Question about ohms

Discussion in 'AV Receivers' started by Dave.Zeb, Dec 19, 2003.

  1. Dave.Zeb

    Dave.Zeb Extra

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    Real quick, while most speakers and receivers all seem to be rated for 8 ohms, my new PSB's, silveris and mini's, are rated at 4 ohms. The C6 center is 8 ohms, which seems a bit strange, but hopefully someone a good bit better informed than I am will be able to explain that seeming disparity.

    My main questions are 2

    1) How does this lower impedance translate with effect towards power from receiver/amps? Do I get more power to the speakers due to less resistance, or is it the other way around?

    2) Does the fact that the center is 8 ohms mean that there will be a power difference in that one channel in relation to the others?

    Thanks for your help
     
  2. John S

    John S Producer

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    Less ohms = more power.

    Don't be to hung up on it. In the calibration you get to set your speaker levels. It should be ok...

    But, while I say that, I suggest and choose to use the exact same speaker all the way around myself. Always seems better to me.
     
  3. Dave.Zeb

    Dave.Zeb Extra

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    Thanks for the reply John.

    I guess I find it interesting, if not a bit odd, that they change the impedance setup on speakers that are meant to be matched together. They are all from the Stratus line, and there is no other option but to have the four around at 4 ohms and the center(2 choices, both the same) at 8ohms.

    Even more interesting, at least to me, is that if you look at the C6 center on the stratus line, it's basically 2 mini's (component wise) put together as a center. Can't wait to get it, as I've heard the mini's, and they are phenomenal, so a center with this kind of innards must really be the foundation I'll want for my home theatre watching. Still, the mini's rate 4 ohms, while the center is 8. Strange.

    Or maybe not, as I'm sure they must have had a reason to build them this way.

    Specs can be found here: http://www.psbspeakers.com/s/StratusSpecs.html

    Again, thanks for the help!
     
  4. CalvinCarr

    CalvinCarr Supporting Actor

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    Can you just put a 4 ohm resistor across the contacts?
     
  5. MikeTz

    MikeTz Stunt Coordinator

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    Nope. A four ohm resistor (let's assume you got one rated for the correct amount of power) in parallel with the speaker would lower the resistance by half. So if your speaker impedance was four ohms, and all resistive (and it isn't), then your impedance looking back into your amp would be two ohms. Since impedance varies with frequency (because it's not purely resistive) your amp would see values below two ohms. Unless your amp can supply lots of current and remain stable below two ohms it will overheat and shut itself off (or die). Receivers were not meant to handle loads like this.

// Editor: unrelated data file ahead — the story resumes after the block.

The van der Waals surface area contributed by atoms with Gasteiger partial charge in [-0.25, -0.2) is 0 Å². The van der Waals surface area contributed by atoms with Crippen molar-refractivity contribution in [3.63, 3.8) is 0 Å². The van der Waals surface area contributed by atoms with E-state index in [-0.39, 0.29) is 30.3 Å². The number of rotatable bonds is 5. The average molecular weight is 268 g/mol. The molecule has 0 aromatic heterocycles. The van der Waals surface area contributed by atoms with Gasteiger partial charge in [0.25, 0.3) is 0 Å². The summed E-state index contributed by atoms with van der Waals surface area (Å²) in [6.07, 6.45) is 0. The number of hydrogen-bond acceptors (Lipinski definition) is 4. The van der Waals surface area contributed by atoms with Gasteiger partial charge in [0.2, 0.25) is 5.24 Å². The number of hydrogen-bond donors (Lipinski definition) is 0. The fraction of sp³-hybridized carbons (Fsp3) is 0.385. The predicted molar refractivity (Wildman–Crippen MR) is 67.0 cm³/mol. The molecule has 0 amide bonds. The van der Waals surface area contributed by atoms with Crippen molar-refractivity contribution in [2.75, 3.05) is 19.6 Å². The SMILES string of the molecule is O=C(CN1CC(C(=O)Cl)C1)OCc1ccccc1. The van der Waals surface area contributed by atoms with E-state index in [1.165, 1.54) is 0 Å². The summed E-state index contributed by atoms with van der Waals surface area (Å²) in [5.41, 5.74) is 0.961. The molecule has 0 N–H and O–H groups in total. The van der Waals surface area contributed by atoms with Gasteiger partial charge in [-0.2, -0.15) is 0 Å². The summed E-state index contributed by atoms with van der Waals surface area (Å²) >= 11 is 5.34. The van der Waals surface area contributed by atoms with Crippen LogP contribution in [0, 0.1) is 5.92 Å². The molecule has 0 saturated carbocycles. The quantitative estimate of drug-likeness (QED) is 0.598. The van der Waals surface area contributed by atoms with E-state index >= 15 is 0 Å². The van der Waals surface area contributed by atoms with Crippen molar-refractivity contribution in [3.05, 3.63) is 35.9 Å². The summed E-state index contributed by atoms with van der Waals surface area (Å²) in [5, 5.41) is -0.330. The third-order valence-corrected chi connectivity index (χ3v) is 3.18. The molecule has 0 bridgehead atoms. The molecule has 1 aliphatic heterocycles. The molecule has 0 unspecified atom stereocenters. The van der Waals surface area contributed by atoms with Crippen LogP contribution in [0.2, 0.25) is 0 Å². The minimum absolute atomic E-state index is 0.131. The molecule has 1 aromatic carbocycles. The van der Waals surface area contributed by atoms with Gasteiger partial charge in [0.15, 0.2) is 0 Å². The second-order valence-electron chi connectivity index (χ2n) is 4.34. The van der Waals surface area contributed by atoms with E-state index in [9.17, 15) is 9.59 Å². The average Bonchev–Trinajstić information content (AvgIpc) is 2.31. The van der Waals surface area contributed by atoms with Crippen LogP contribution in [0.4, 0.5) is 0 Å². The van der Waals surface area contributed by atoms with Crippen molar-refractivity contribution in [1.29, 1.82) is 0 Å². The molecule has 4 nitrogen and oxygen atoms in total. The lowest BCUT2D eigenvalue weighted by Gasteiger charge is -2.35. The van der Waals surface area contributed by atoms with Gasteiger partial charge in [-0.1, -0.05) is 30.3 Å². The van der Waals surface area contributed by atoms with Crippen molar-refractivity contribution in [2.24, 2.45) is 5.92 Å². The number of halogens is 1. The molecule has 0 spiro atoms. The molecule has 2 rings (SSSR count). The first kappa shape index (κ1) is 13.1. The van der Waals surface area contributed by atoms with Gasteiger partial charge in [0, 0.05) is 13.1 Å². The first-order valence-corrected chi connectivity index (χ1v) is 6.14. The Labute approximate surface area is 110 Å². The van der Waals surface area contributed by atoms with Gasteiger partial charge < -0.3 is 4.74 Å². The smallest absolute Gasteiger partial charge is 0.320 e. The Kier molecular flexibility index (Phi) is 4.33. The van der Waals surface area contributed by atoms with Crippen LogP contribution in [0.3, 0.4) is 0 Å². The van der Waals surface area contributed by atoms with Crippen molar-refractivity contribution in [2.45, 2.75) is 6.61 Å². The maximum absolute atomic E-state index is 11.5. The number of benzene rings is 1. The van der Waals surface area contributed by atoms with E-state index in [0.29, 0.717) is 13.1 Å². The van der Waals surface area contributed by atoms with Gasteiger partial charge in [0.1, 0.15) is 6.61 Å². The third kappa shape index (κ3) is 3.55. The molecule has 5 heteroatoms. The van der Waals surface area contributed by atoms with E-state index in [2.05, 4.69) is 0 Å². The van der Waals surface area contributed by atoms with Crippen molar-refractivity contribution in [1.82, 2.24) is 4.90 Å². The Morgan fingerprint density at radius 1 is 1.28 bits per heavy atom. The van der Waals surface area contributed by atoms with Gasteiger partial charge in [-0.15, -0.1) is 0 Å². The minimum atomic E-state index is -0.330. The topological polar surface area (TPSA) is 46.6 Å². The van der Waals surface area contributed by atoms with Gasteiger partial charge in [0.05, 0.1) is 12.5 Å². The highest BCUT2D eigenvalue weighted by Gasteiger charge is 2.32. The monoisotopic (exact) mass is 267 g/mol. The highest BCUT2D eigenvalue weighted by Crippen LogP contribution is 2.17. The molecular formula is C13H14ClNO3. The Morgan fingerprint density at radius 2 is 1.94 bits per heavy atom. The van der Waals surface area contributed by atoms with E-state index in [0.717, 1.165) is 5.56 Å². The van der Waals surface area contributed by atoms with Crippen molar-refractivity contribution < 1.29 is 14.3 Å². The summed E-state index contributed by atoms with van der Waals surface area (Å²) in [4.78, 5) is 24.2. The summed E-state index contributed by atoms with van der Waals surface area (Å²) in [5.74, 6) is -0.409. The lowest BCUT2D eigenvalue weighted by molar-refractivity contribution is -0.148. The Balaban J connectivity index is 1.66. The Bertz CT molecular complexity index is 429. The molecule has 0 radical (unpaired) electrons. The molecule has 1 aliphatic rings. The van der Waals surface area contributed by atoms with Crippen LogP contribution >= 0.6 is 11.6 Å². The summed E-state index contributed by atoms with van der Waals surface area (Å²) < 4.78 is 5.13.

Long story short, no resistors across the speaker terminals and check to make sure your receiver is rated to drive a four ohm load (many aren't).

    MT
     
  6. Dave.Zeb

    Dave.Zeb Extra

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    That's another good point, Mike, and thanks for bringing it up. I often see the ratings of receivers at 8 and even 6 ohms, but very rarely do I see them rate for 4 ohms. When speaking to my PSB rep, he replied to this question that in order to drive the 4 ohm speakers, you can use just about any receiver, but you will need higher current and in general, higher power over-all, or it would be easy to hit the clip level for these speakers, risking damage.

    Currently I'm using a denon avr1700, older model, and I'm getting solid, if low powered results, and I know the speakers won't truly shine until I get a proper receiver powering them. I guess I worry about the possibility of damage I might be causing without even being aware of it. I don't push the speakers to any extent because of this, and have heard nothing anomylous in the sound, yet it's still in the back of my mind.

    The salesperson also said that the more I add to the system in way of speakers, the greater the load on the amp will be, and the higher likelihood of poor sound reproduction. Currently, I'm just driving the 2 silveri's up front, and two small Athena AS-B1's for surrounds, sub and center turned off. As I continue to build around these silveri's (the Athenas are only temporary until I get the mini's), the direction I go in next will likely be determined by how quickly I need to upgrade my current receiver.

    If anyone has a good grasp of this issue, and could perhaps give me some of the technical information I'm lacking at this point, and/or perhaps recommend or drop links to recommended receivers that will drive my set-up, I would be very grateful.

    While I'd love to grab the C6 next, as I hate having no center, two easy for the soundstage to be 'off' just moving a few inches left or right on the old center seat position... I worry that my current denon will begin to show serious weakness when driving 5 channels, and that I might be better off spending the cash on the receiver next, and suffering the lack of a center for another month or so until I'm ready for my next purchase.

    Again, thanks for all of your posts and information, and sorry about the length of this post. [​IMG]

    Oh, one other quick question: If running the silveris and mini's at 4 ohms, which actually increases the power rating due to the lower impedance, will the C6 at 8 ohms sound very underpowered in comparison? Thanks again!
     

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